[And as for the Federal Reserve, also a DC-based story, that’s an entirely separate—though simultaneous–case study in coo coo…]
Politics and Markets—The Two Shall Meet at the Debt Ceiling
So what, if anything, does this DC mess mean for the markets? How can we sift through the fog and find a lighthouse of simple facts and cut to a financial chase without drowning in partisan opinions or just personal ranting? What can all of us, left to right, bear to bull, agree upon?
Well… A debt ceiling is upon us. We all stand before $20 trillion of national debt. Hardly a promising fiscal backdrop for the current state of legislative gridlock. As September 30th approaches, the debt ceiling will need to be raised yet again…
Both parties know that a minimum of $1T is needed just to keep the lights on—from social security and Medicaid, the US Treasury and National Flood Insurance to walking tours at the Library of Congress. To get even this threshold amount passed, the White House will need to make some kind of deal with the Democrats, as even a GOP majority can’t get this passed alone.
But getting donkeys to work with intra-fighting elephants for a debt ceiling raise means most of what Trump promised –and what this rising market is depending upon—could fade like a summer sunset…I’m talking about tax cuts, Mexican walls, infrastructure investments and healthcare reform.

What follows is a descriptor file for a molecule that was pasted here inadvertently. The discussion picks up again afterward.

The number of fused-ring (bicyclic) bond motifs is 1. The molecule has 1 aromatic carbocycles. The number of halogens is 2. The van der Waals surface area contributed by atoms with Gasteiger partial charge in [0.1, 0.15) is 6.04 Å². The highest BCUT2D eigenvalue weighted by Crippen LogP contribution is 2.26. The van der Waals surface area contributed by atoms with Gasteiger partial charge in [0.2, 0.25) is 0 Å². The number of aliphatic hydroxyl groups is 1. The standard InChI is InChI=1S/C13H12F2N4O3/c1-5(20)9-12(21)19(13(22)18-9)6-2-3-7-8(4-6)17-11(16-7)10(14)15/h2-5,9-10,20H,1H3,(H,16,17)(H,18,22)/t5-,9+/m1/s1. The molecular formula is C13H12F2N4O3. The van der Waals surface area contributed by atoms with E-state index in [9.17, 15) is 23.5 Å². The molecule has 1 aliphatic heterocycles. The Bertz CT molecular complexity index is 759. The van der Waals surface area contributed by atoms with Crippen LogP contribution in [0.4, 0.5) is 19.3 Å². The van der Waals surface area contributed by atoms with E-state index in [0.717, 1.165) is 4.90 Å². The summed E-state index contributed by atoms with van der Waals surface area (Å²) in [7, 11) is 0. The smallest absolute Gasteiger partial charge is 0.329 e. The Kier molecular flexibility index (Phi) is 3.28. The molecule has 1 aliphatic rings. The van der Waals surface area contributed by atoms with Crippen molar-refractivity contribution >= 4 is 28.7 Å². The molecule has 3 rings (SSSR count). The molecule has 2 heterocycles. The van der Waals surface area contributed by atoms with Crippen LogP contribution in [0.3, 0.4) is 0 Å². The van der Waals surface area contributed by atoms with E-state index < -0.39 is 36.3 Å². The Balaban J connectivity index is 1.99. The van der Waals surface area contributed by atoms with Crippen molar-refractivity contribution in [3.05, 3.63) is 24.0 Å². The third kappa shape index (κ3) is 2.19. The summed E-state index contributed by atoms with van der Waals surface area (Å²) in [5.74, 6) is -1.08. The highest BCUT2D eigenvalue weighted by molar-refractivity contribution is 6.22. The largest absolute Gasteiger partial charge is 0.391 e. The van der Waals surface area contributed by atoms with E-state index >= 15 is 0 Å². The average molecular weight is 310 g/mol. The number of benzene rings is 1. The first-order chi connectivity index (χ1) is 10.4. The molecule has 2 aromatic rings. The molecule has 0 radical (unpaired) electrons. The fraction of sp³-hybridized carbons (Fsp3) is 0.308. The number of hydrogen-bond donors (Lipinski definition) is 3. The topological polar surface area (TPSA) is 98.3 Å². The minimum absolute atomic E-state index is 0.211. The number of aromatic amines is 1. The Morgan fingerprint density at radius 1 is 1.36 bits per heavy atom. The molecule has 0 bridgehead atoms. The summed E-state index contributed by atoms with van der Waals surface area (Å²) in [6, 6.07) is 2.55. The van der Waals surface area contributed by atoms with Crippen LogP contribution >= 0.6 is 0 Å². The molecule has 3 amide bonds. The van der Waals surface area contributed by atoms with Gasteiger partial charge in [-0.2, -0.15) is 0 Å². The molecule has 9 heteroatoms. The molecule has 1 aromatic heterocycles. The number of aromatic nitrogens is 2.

If repeal and replace, for example, is stalling today, just imagine what concessions Trump will have to make in the 11th hour of September to bail out fat insurance companies and keep health care rates and exchanges from getting out of control?
And even if the White House could stomach compromises in any of these areas (and I’ve left out annual military spending), there are many within the woefully splintered GOP (Freedom Caucus budget hawks to Old School Conservatives) who would rather wait until pigs fly before bowing to such concessions and risking their own re-elections in 2018…
So what we have is not a mere issue of Mexican Walls, but a debt ceiling scenario akin to a Mexican stand-off. And such stand-offs remind us that something or someone eventually takes a bullet. In other words, there’s gonna be political blood on the ground, which means panic in DC.
Panic in DC, in turn, may just lead to a bit of panic in these all too bullish, oblivious and dangerously comfortable markets.
Yep, these markets are so complacent with a VIX at 8 that they forgot how that same volatility can quickly jump to 50+, as it did in 2015 when it was China, rather than the US, that faced a budget panic.
In short, the debt ceiling matters. Not just for the squawking bands of mediocrity in the Senate and House, but, alas for the aforementioned markets (bubbles) that have given America the perception of health despite a reality of debt.
And when perception fades and panic follows, we may be looking at a helluva a “fall” in October…
July 27 2017